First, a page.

• Tactical gear

PolyCotton (PolyCo)

PolyCotton is a fabric produced by combining polyester and cotton. This fabric earns high marks for offering the “best of both worlds”—durability, breathability, and economy.

Used in:

  • Tactical clothing
  • Outdoor clothing
  • Fashion
  • Medicine

Polyester

Polyester is derived from a polymer that is used in producing a variety of yarns and fabrics. Polyester is hydrophobic (meaning, it repels water). Compared to cotton, polyester is highly elastic and quite strong (so it enhances the durability of the materials to which it is added). It also costs relatively little to manufacture—thus, it helps reduce the overall cost of producing a garment.

Used in:

  • Tactical clothing
  • Outdoor clothing
  • Fashion

PrimaLoft

Widely known as a manmade down, this thermal-insulation material is derived from a patented synthetic microfibre. However, unlike natural down, PrimaLoft performs even when wet.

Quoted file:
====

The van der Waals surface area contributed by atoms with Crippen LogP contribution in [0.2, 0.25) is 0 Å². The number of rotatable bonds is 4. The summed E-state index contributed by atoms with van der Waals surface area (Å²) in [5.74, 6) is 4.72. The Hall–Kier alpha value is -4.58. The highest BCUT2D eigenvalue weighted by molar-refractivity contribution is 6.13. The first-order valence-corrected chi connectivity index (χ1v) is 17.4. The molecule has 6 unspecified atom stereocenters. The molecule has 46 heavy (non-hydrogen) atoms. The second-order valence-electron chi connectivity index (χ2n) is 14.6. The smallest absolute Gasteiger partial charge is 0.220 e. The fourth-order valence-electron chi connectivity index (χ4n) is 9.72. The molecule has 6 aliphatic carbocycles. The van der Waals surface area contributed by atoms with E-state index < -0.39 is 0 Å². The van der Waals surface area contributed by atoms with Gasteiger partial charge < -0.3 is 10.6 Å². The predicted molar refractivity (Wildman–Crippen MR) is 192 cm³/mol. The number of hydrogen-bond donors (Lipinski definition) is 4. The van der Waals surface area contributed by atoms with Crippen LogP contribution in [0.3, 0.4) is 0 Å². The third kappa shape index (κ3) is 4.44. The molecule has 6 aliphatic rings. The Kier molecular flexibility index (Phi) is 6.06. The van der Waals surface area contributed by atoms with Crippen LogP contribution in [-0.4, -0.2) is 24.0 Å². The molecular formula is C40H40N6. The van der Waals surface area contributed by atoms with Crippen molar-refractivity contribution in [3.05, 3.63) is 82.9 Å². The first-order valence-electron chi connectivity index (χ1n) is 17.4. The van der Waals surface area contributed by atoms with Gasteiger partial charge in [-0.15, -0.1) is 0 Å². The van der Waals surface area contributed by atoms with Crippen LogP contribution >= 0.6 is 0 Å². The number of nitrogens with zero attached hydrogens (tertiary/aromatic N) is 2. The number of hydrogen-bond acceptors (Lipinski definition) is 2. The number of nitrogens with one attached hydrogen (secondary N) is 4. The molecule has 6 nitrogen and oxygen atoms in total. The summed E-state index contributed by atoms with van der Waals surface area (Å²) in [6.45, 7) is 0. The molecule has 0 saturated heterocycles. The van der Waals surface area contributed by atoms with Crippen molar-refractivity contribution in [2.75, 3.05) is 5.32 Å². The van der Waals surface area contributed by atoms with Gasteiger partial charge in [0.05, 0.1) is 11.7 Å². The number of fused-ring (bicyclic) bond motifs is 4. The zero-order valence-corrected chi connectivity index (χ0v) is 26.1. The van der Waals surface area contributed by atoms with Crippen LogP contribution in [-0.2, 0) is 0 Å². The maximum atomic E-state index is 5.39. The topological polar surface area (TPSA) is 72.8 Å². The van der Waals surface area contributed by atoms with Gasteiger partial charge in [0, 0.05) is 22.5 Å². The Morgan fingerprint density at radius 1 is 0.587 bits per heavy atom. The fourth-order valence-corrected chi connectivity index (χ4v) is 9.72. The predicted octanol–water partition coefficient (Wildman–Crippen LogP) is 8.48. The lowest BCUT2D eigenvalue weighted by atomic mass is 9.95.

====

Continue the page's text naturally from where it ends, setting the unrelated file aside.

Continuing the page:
primaloft

Image source: Primaloft.com

Used as thermal insulation filling in:

  • Tactical jackets
  • Tactical pants
  • Outdoor gear

Schoeller®-dynamic (stretch material)

schoeller®-dynamic is a range of comfortable, all-round functional fabrics with exceptional stretchiness. Characterised by durability, comfort, and freedom of movement, schoeller®-dynamic is a preferred choice for technical apparel.

Basic properties

  • Permanent high-elasticity
  • Water-repellency
  • Air permeability
  • Durability
  • Comfort
Schoeller-dynamic

Image source: Schoeller Textiles

Used in:

  • Tactical Pants

  • Combat Pants

  • Outdoor fabrics

  • Workwear

VELCRO®

The generic, non-trademarked name for VELCRO® is hook-and-loop fastener material. It dates back to 1941—the early years of World War II. Since that time, VELCRO® has gone on to become the industry standard for tactical clothing closure systems.

Velcro hook and loop system

Hook-and-loop fastener material as seen with a microscope.